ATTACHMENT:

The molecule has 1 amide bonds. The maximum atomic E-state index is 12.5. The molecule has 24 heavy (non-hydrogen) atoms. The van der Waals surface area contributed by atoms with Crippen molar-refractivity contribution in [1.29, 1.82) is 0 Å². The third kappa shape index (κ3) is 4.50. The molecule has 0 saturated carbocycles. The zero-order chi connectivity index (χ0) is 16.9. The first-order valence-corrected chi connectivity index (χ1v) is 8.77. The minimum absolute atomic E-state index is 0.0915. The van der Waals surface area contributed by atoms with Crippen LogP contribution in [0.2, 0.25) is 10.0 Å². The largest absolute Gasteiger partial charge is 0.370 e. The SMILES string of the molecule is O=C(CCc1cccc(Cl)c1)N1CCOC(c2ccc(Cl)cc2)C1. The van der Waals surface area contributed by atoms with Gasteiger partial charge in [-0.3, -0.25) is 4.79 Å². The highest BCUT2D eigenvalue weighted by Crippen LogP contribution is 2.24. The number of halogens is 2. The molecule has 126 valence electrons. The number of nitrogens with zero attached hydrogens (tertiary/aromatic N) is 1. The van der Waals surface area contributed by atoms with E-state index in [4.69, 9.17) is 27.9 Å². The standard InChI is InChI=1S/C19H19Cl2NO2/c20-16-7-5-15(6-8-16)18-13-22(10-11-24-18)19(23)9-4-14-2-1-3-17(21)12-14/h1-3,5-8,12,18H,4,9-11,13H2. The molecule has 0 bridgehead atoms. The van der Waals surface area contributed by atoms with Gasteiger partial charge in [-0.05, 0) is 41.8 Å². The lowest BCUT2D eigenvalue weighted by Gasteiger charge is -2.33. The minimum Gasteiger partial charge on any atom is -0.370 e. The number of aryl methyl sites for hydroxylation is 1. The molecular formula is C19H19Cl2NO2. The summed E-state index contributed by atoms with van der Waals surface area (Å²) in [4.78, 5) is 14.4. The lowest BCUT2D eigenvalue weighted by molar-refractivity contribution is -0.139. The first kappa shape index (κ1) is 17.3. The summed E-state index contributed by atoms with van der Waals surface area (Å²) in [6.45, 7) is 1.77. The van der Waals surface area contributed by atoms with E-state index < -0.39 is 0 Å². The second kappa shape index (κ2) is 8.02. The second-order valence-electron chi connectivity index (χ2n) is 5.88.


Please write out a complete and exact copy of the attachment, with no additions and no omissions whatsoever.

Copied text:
The molecule has 1 amide bonds. The maximum atomic E-state index is 12.5. The molecule has 24 heavy (non-hydrogen) atoms. The van der Waals surface area contributed by atoms with Crippen molar-refractivity contribution in [1.29, 1.82) is 0 Å². The third kappa shape index (κ3) is 4.50. The molecule has 0 saturated carbocycles. The zero-order chi connectivity index (χ0) is 16.9. The first-order valence-corrected chi connectivity index (χ1v) is 8.77. The minimum absolute atomic E-state index is 0.0915. The van der Waals surface area contributed by atoms with Crippen LogP contribution in [0.2, 0.25) is 10.0 Å². The largest absolute Gasteiger partial charge is 0.370 e. The SMILES string of the molecule is O=C(CCc1cccc(Cl)c1)N1CCOC(c2ccc(Cl)cc2)C1. The van der Waals surface area contributed by atoms with Gasteiger partial charge in [-0.3, -0.25) is 4.79 Å². The highest BCUT2D eigenvalue weighted by Crippen LogP contribution is 2.24. The number of halogens is 2. The molecule has 126 valence electrons. The number of nitrogens with zero attached hydrogens (tertiary/aromatic N) is 1. The van der Waals surface area contributed by atoms with E-state index in [4.69, 9.17) is 27.9 Å². The standard InChI is InChI=1S/C19H19Cl2NO2/c20-16-7-5-15(6-8-16)18-13-22(10-11-24-18)19(23)9-4-14-2-1-3-17(21)12-14/h1-3,5-8,12,18H,4,9-11,13H2. The molecule has 0 bridgehead atoms. The van der Waals surface area contributed by atoms with Gasteiger partial charge in [-0.05, 0) is 41.8 Å². The lowest BCUT2D eigenvalue weighted by Gasteiger charge is -2.33. The minimum Gasteiger partial charge on any atom is -0.370 e. The number of aryl methyl sites for hydroxylation is 1. The molecular formula is C19H19Cl2NO2. The summed E-state index contributed by atoms with van der Waals surface area (Å²) in [4.78, 5) is 14.4. The lowest BCUT2D eigenvalue weighted by molar-refractivity contribution is -0.139. The first kappa shape index (κ1) is 17.3. The summed E-state index contributed by atoms with van der Waals surface area (Å²) in [6.45, 7) is 1.77. The van der Waals surface area contributed by atoms with E-state index < -0.39 is 0 Å². The second kappa shape index (κ2) is 8.02. The second-order valence-electron chi connectivity index (χ2n) is 5.88.